The other tough part about writing? Forcing yourself to actually, you know, type words. The Internet is wonderful for research and marketing and networking and all that stuff, but when you’re writing, it’s also a constant, time-eating distraction. I tend to do all my fiction writing on my PDA or laptop, disconnected from the Net, for that reason.
How did you get started? (Especially, how you made your first novel sale.)
As I mentioned, my first few novels were young adult novels sold to miniscule places. My first adult SF novel, though, Lost in Translation, is what really got me started in this field in any noticeable way. And its publication by DAW was literally a bolt out of the blue.
Lost in Translation was written in the mid-1990s and shopped around fruitlessly first by me, then by an agent who, unable to place it, promptly quit being my agent. I’m pretty sure DAW rejected it at least once, and maybe twice, during that time. Then, in 2005, it was picked up by Five Star, which publishes hardcovers strictly for the library market: no bookstore distribution. The Five Star SF line is packaged by Martin H. Greenberg’s Tekno Books. I was toying with the idea of trying to see if I could use the Five Star publication to tempt an agent into taking me on to sell the paperback rights, but hadn’t actually acted on the notion, when one morning the phone rang and Helfers was on the line. He told me Greenberg wanted to talk to me.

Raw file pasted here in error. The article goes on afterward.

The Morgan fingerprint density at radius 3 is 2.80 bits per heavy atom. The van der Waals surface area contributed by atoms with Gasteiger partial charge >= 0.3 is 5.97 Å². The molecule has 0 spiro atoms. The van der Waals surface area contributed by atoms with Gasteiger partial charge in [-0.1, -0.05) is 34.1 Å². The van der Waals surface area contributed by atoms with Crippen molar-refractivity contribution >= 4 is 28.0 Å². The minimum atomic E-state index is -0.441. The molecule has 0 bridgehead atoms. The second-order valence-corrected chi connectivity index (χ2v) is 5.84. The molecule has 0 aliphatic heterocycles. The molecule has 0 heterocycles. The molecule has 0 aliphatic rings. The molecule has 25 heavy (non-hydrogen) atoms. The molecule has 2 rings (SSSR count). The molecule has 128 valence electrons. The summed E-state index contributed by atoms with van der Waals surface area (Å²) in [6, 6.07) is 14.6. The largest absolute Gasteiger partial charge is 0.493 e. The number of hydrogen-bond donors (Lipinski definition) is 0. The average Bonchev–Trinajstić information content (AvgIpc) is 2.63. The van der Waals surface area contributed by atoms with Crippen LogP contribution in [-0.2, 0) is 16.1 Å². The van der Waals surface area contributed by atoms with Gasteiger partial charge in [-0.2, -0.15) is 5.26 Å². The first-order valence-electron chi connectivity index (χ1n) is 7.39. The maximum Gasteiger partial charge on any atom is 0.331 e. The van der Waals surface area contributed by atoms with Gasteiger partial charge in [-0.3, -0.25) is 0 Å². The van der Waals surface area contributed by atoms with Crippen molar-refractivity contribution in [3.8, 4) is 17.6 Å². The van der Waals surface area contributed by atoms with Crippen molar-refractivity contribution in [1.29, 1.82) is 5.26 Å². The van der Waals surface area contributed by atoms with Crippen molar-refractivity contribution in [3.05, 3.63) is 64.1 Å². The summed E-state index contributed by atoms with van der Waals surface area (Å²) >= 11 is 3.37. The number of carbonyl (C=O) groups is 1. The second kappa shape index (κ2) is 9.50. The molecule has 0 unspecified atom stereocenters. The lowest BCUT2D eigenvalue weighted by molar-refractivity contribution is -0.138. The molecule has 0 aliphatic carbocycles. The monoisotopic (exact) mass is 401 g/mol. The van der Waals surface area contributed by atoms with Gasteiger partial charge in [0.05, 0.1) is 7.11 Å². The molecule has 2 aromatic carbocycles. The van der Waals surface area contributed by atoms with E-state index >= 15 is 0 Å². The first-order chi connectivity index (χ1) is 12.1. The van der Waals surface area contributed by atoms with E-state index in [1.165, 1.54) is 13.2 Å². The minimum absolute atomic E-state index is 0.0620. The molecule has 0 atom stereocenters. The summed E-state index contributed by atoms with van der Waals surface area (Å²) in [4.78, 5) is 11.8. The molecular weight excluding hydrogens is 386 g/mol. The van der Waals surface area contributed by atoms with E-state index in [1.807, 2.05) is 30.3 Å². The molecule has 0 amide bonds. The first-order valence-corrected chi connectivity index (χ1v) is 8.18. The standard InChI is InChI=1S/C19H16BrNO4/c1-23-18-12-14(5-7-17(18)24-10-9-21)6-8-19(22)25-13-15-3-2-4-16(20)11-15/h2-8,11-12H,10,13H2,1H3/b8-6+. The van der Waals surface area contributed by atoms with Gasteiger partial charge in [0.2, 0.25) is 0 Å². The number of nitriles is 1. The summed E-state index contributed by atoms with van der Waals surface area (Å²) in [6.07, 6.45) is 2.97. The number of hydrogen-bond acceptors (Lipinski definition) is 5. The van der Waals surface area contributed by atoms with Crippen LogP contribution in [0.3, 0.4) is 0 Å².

Greenberg told me that DAW, with whom he’d worked on various anthologies, had contacted him because they had a “hole” in their publishing schedule, and wanted to look at some of the books he’d packaged for Five Star to see if any of them would work to plug that hole. He sent them several…and they chose Lost in Translation.
I used that offer from DAW to get a new agent, Ethan Ellenberg. We sold Marseguro to DAW on the basis of a synopsis, and I was off and running. Er, typing.
What are you currently working on?
The sequel to Marseguro, tentatively titled Terra Insegura, which should be out about this same time next year. Plus I’m finishing up a book for Enslow on the mutiny on the Bounty and then I’ve got those Warhol and Cash biographies I mentioned.
I’m also working on raising a daughter, currently six years old, which is a fairly major project in its own right.